Thanksgiving is today, a day of family and food. It is also a time to remember our country’s history and accomplishments. Children could make Thanksgiving jigsaw puzzles by finding pictures with a family theme or a Thanksgiving theme. Then they could glue the pictures onto a manila folder. The last step is to cut them into puzzle pieces and share with other children. Remember to include time for the Thanksgiving parade the children organized on Tuesday. Children could also visit the National Geographic site, loaded with correct historical information and all kinds of games and activities: Thanksgiving Day. Children could also read Thank You, Sarah: The Woman Who Saved Thanksgiving by Laurie Halse Anderson.
Suriname celebrates Independence Day. It became autonomous in 1975 from the Netherlands. It had been under Dutch control for the most part since 1667. Located on the northeastern coast of South America, the country exports bauxite and wood. According to the CIA World Factbook, Suriname is slightly larger than the state of Georgia. Half a million people live in the country, and half of the population lives in the capital, Paramaribo. Most of the rest of the population lives along the coast. The interior is covered by tropical rainforest. Children could learn more at: Suriname.
Evaporated milk was patented in 1884 by John B. Meyenberg of Saint Louis, Missouri. In 1884 refrigerators had not been invented. Meyenberg’s process removed about 60 percent of the water in milk. The remainder was homogenized, canned, and sterilized. The evaporated milk, which occupied far less space than fresh milk, could remain in cans for over a year. People could open the can, pour the evaporated milk into a big container, and add water to reconstitute it. Today most people use evaporated milk in desserts. Children can view the patent application at: Evaporated Milk Patent.
Marc Brown (born Erie, Pennsylvania, 1946) is a children’s author and illustrator. He is known for his Arthur books. Children could visit his amazing website to check out some of his activities: Marc Brown.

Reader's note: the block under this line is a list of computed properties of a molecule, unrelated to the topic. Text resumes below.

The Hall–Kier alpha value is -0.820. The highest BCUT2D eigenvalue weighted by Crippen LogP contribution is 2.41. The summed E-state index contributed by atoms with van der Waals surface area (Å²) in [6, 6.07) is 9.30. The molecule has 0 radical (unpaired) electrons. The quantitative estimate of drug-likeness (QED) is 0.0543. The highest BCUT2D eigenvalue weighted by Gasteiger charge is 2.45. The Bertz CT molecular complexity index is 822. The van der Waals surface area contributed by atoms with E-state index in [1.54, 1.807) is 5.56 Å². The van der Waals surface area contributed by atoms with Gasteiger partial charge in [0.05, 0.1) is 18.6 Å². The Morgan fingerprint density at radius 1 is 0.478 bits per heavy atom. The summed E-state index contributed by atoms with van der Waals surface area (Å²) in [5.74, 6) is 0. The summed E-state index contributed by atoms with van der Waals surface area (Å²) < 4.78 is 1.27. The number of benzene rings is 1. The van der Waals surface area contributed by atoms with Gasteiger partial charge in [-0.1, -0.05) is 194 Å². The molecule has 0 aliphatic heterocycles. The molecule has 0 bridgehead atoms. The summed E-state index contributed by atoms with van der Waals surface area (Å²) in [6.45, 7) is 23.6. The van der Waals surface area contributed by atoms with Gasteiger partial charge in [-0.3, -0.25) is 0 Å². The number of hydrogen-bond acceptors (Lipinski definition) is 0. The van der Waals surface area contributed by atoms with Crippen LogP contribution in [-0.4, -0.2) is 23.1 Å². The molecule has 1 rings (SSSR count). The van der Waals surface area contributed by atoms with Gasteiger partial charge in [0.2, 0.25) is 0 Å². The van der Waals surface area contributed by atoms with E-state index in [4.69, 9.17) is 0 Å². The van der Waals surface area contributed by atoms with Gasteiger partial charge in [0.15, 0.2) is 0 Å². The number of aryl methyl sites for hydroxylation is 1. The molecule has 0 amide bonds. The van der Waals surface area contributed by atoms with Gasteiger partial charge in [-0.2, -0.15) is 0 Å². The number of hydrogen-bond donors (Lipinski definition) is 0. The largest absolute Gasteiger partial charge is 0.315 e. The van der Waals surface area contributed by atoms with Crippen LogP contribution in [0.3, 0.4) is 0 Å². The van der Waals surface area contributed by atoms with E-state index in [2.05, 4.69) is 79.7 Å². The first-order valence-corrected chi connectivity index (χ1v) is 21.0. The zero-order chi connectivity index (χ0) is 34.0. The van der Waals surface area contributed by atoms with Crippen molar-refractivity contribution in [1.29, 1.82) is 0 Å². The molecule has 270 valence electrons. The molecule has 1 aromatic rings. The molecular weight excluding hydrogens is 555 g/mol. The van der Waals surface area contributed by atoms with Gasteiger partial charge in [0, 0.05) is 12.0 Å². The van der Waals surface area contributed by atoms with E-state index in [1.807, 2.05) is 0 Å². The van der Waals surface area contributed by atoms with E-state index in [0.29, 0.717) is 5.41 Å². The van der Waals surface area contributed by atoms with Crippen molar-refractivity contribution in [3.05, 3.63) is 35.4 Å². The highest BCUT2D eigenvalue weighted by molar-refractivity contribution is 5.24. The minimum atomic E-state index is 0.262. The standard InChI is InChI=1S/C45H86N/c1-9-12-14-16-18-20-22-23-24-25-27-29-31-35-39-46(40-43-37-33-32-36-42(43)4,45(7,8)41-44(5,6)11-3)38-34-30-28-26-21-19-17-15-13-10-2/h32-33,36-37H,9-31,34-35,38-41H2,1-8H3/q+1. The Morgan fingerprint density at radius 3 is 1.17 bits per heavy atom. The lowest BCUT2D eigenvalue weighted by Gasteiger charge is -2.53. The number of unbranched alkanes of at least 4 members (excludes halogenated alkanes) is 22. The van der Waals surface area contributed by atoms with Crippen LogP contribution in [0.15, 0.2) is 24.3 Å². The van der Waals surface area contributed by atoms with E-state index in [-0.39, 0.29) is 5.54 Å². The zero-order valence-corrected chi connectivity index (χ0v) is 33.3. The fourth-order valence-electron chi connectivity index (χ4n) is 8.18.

Andrew Carnegie (born Dunfermline, Scotland, 1835; died Shadowbrook, Massachusetts, August 11, 1919) was an industrialist and a philanthropist. He came to America when he was twelve years old. He made a fortune in the steel industry. He donated about 350 million dollars to charity, including money to 2,500 libraries. He also built Carnegie Hall in New York City. Children could brainstorm what causes they would support if they had lots of extra money. Older children could also learn more at: Andrew Carnegie.
Shirley Climo (born Cleveland, Ohio, 1928; died Los Altos, California, August 25, 2012) was a children’s author. She published approximately 24 books, and one of her most famous books is The Egyptian Cinderella.
P. D. Eastman (born Amherst, Massachusetts, 1909; died Cresskill, New Jersey, January 7, 1986) was a children’s author and illustrator. Eastman wrote and/or illustrated at least 25 books. Children could visit a website at: P. D. Eastman.
Stephen Krensky (born Lexington, Massachusetts, 1953) is a children’s author. He has written over 100 books, including My Teacher’s Secret Life and Perfect Pigs. Children should check out his very humorous website at: Stephen Krensky.
Carrie Amelia Moore Nation (born Garrard County, Kentucky, 1846; died Leavenworth, Kansas, June 9, 1911) was a temperance leader. She felt that saloons were violating the law. Therefore, she and a few followers conceived of hatchetation. She would enter and destroy saloons with her hatchet. Older children could learn more at: Carrie Nation.
Margie Palatini (born Edison, New Jersey) is a writer and illustrator for children. Her works include Hogg, Hogg, and Hog and Geek Chic. Kids could visit her outstanding website to find all kinds of activities and even readers’ theater scripts: Margie Palatini.